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Camouflage and Art: Design for Deception in World War 2

by Henrietta Goodden
London: Unicorn Press, 2007
192 pp. 120 illustrations, color and b&w. Trade, $55.00
ISBN: 978-0-906290-87-3.

Reviewed by Roy R. Behrens
Department of Art, University of Northern Iowa, USA.


The current heightened interest in camouflage can be at least partly attributed to Charles Darwin. In The Origin of Species, first published in 1859, he hypothesized that the evolution of species occurs not through divine intervention but by autonomous natural selection, and that the likelihood of survival is weighted in favor of those that are better fitted than others. By the turn of the century, the study of natural camouflage (known then as "protective coloration") became a research theatre for the confirmation of Darwin’s theories. Knowing that, it is of additional interest to find (as this book ably documents) that one of the chief participants in wartime British camouflage was Robin Darwin (1910-1974), a painter and descendent of the famous naturalist.

During World War II, Robin Darwin became secretary to the British Camouflage Committee, where he spoke in favor of using artists as camouflage experts, along with architects, engineers and scientists. Later, a few years after the war, when the Royal College of Art was reopened and reorganized, Robin Darwin was appointed its director. One of the achievements of this book is to reveal the surprising extent to which artists associated with the college (whether before or after the war) were also directly connected with the development of camouflage: indeed, in the years that followed the war, nearly all the school’s faculty in graphics, printmaking, industrial and furniture design, and jewelry, along with a number of tutors and guest artists, had in some way served as camouflage advisors.

A further purpose of the book is more inclusive: divided into 10 chapters (with specific subject areas as Civil Camouflage, RAF Camouflage, Army Camouflage, Desert Camouflage, Admiralty Camouflage and so on), it provides a more generalized overview of the whole of British camouflage during World War II, as undertaken by a wide range of artists, not just those with direct links to the RCA. The roster of camouflage artists is lengthy and includes (among numerous others) such more or less familiar names as artists Frederick Gore, Stanley Hayter, Roland Penrose, Edward Wadsworth, David Pye, Edward Seago and Julian Trevelyan; architects Hugh Casson and Basil Spense; stage designers Robert Medley and Oliver Messel; fashion designer Victor Stiebel; and zoologist (and scientific illustrator) Hugh B. Cott.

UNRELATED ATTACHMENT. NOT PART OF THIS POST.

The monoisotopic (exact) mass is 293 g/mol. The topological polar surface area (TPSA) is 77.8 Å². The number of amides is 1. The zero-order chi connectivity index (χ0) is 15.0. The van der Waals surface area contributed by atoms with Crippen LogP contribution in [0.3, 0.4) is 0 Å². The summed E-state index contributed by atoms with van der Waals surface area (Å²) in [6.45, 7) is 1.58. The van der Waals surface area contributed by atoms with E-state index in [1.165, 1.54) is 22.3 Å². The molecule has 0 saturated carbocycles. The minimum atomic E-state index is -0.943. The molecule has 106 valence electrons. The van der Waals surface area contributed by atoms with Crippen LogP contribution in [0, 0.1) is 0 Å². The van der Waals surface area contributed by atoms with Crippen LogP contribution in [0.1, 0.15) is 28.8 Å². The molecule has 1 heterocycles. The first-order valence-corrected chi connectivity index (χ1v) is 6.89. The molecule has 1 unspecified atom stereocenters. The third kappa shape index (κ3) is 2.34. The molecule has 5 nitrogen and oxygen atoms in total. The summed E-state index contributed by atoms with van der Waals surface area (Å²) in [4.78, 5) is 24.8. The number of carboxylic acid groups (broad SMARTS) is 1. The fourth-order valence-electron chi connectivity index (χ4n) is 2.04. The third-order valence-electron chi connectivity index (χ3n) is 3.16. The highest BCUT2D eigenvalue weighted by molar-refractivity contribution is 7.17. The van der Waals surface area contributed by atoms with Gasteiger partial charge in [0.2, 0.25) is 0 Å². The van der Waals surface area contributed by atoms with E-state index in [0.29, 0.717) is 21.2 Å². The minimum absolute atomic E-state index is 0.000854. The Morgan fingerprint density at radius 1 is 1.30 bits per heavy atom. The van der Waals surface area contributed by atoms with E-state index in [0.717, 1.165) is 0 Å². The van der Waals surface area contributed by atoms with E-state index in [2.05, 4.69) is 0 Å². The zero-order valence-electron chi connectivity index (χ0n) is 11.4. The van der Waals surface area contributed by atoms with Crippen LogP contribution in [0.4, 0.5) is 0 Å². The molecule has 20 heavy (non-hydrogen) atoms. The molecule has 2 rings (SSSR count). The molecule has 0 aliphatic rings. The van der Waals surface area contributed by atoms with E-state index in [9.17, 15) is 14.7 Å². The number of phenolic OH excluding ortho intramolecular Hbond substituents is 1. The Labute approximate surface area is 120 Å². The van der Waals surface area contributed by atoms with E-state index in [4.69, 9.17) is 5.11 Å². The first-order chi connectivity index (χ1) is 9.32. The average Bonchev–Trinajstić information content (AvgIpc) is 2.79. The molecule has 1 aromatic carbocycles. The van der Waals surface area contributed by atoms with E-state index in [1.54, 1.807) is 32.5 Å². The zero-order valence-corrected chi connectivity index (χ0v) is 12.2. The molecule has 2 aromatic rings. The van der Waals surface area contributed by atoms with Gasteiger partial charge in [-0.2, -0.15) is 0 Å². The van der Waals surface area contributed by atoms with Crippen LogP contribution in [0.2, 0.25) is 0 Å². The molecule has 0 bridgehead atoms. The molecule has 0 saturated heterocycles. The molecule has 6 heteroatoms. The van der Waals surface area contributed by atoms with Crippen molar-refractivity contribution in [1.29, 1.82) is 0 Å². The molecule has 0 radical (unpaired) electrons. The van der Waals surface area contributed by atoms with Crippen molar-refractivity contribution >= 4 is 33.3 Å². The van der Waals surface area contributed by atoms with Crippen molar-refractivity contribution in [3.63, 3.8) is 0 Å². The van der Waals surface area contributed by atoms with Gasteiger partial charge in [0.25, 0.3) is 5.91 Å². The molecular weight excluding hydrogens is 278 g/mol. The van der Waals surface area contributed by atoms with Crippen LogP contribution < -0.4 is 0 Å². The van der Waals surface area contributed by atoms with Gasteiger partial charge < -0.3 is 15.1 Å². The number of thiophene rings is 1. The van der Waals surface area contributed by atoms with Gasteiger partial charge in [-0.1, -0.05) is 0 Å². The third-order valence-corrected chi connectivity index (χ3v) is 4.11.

Few people are better suited for putting this book together than is Henrietta Goodden, a British authority on fashion design, who currently teaches at the Royal College of Art and who is the daughter of the late Robert Goodden, one of the RCA teachers who also served as a naval camouflage advisor.

At the moment there is a frenzy of on-going research about camouflage, both natural and military, much of it still in the interests of understanding natural selection. Anyone who knows the existing literature will appreciate the significance of this book: It provides us for the first time with a tirelessly researched, well-written account of a slice of the oddball connection between Modern-era art and camouflage (especially British Modernism), a part that was there but not fully explored. Plentifully supplemented by camouflage-related artwork, historic wartime photographs, government documents, and hand-drawn field instructions (many of which appear in print for the first time), this book is a rich, indispensable source for future work within this field.

(Reprinted by permission from Ballast Quarterly Review, Volume 21 Number 1, Autumn 2007.)



Updated 1st September 2007

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